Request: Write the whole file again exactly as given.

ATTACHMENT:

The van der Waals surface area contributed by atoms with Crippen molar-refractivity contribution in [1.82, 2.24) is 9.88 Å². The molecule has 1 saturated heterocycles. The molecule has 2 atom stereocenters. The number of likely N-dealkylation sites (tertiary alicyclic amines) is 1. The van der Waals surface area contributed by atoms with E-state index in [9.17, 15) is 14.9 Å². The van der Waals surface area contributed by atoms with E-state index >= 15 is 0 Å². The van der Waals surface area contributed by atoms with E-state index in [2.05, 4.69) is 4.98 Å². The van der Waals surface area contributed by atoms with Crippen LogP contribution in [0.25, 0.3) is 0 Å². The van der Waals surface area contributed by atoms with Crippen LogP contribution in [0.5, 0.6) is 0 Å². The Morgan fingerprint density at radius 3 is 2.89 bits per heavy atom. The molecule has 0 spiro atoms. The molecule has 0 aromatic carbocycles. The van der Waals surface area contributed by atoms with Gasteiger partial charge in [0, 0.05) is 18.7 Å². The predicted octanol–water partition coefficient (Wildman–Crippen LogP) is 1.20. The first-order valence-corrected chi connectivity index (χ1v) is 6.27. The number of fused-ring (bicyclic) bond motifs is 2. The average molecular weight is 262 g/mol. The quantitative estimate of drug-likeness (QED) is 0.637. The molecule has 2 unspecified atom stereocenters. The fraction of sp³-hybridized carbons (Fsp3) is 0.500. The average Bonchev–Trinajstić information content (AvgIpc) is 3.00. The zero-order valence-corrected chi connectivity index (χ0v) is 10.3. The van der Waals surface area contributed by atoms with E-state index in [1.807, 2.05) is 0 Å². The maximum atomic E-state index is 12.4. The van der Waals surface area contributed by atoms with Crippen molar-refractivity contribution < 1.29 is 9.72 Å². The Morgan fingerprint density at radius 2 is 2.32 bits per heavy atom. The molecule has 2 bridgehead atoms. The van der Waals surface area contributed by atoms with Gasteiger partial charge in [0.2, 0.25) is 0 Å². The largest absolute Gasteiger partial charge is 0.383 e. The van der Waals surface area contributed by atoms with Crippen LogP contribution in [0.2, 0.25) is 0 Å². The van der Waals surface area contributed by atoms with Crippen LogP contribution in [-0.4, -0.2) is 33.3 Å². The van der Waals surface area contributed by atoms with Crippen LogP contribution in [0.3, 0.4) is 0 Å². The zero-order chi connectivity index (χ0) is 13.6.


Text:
The van der Waals surface area contributed by atoms with Crippen molar-refractivity contribution in [1.82, 2.24) is 9.88 Å². The molecule has 1 saturated heterocycles. The molecule has 2 atom stereocenters. The number of likely N-dealkylation sites (tertiary alicyclic amines) is 1. The van der Waals surface area contributed by atoms with E-state index in [9.17, 15) is 14.9 Å². The van der Waals surface area contributed by atoms with E-state index >= 15 is 0 Å². The van der Waals surface area contributed by atoms with E-state index in [2.05, 4.69) is 4.98 Å². The van der Waals surface area contributed by atoms with Crippen LogP contribution in [0.25, 0.3) is 0 Å². The van der Waals surface area contributed by atoms with Crippen LogP contribution in [0.5, 0.6) is 0 Å². The Morgan fingerprint density at radius 3 is 2.89 bits per heavy atom. The molecule has 0 spiro atoms. The molecule has 0 aromatic carbocycles. The van der Waals surface area contributed by atoms with Gasteiger partial charge in [0, 0.05) is 18.7 Å². The predicted octanol–water partition coefficient (Wildman–Crippen LogP) is 1.20. The first-order valence-corrected chi connectivity index (χ1v) is 6.27. The number of fused-ring (bicyclic) bond motifs is 2. The average molecular weight is 262 g/mol. The quantitative estimate of drug-likeness (QED) is 0.637. The molecule has 2 unspecified atom stereocenters. The fraction of sp³-hybridized carbons (Fsp3) is 0.500. The average Bonchev–Trinajstić information content (AvgIpc) is 3.00. The zero-order valence-corrected chi connectivity index (χ0v) is 10.3. The van der Waals surface area contributed by atoms with E-state index in [1.807, 2.05) is 0 Å². The maximum atomic E-state index is 12.4. The van der Waals surface area contributed by atoms with Crippen molar-refractivity contribution < 1.29 is 9.72 Å². The Morgan fingerprint density at radius 2 is 2.32 bits per heavy atom. The molecule has 2 bridgehead atoms. The van der Waals surface area contributed by atoms with Gasteiger partial charge in [0.2, 0.25) is 0 Å². The largest absolute Gasteiger partial charge is 0.383 e. The van der Waals surface area contributed by atoms with Crippen LogP contribution in [0.2, 0.25) is 0 Å². The van der Waals surface area contributed by atoms with Crippen LogP contribution in [-0.4, -0.2) is 33.3 Å². The van der Waals surface area contributed by atoms with Crippen LogP contribution in [0.3, 0.4) is 0 Å². The zero-order chi connectivity index (χ0) is 13.6.